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Apple's line of iBook laptops was intended for the consumer and educational markets. The iBook line comprises of the iBook G3 Clamshell, G3 12", G3 14", G4 12", and G4 14".

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when powered on, screen is blue and keyboard is unresponsive

04 model G4, unit will power up but screen moves from grey with apple logo to solid blue, unit will not respond to any keyboard or track pad commands. loaded disc 1 of software install and restore into bay, but no response. will not eject even when powered off and back on.

Beantwoord! View the answer Dit probleem heb ik ook

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If your iBook has the original hard disk there's a good probability that he is now at the end of it's life. If you still can do a back up or your important data, do it NOW.

There's also a probability that you're getting a system software issue. You can try to resolve this issue without the installation disk if it's not available. Just use this procedure:

- shut down the iBook

- restart while holding down the COMMAND and the S keys

- you'll see a black screen with white text. Wait until the text stabilise

- type fsck -fy and press return key (there's a space between k and -)

- the computer will then scan the OS and check for errors and will try to repair. It's exactly the same thing than repairing the disk with Disk Utility.

- At the end of the verification and repair you'll get the message <<The volume "hard disk name" appears to be OK>>.

- If you get any other message then redo the fsck -fy typing until you get the <<The volume "hard disk name" appears to be OK>> message.

- when the OS is repaired just type reboot and press return.

If the disk can't be repaired with the command line then you can use DISK WARRIOR software for repairing your OS directory or Data Rescue 3 software to salvage your data from the problematic hard drive.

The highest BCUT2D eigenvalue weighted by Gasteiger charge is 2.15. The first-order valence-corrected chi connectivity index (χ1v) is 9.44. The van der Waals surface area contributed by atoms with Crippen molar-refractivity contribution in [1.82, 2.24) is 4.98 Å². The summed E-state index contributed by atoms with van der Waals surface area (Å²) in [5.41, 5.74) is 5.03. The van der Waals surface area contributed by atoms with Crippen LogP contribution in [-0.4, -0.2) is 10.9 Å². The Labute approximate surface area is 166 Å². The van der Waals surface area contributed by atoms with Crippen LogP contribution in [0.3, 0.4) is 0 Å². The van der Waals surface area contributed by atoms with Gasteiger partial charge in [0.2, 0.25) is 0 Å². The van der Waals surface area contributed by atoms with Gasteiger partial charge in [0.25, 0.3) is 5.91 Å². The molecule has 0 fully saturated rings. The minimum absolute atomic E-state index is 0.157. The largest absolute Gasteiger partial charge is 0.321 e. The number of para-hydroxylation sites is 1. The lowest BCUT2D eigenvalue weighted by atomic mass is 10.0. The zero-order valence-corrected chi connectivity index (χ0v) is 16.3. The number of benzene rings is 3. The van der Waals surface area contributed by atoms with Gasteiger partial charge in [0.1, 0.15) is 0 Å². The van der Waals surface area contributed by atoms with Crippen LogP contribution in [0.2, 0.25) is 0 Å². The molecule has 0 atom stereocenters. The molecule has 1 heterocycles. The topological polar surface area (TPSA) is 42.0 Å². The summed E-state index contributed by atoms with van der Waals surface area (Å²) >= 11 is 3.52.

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It really helps to know exactly which machine we are talking about, along with the hard drive size, amount of RAM, available disk space and operating system. Your operating system is not fully loading. I take it that the machine booted OK from the installation disk. This sounds like your hard drive may be failing. The first thing I would do is make sure you have a backup of your User data. If you need to know how, ask me. As soon as I know which machine you have, I can walk to through replacing and/or repairing your hard drive. After you have your user data backed up, then boot from the install disk and go to the second or third screen on the installation till the pull down menus appear, then go to Utilities - Disk Utility and see if you can repair the disk.

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Try starting to the install disc by holding "C" as the computer starts up this should force it to boot to the install disc. You might (but not likely) resolve the problem by using the disk utility to repair the disk and repair he disk permissions. To do this click on Utilities > Disk Utility and the Select Macintosh HD (or whatever your hard drive is called) and from the First Aid tab select repair disk/ repair disk permissions. If that fails (and it probably will) you can either restore from a backup (go here for help with that Otherwise you will need to reinstall Mac OS X. Just click on continue twice, agree to the license, choose you hard drive, click options, choose archive and install and preserve users and network settings, click ok, then click continue, and finally click install. In about 60 to 90 minutes the install should be done. You will need to reinstall applications that were not preinstalled on your mac and run software updates.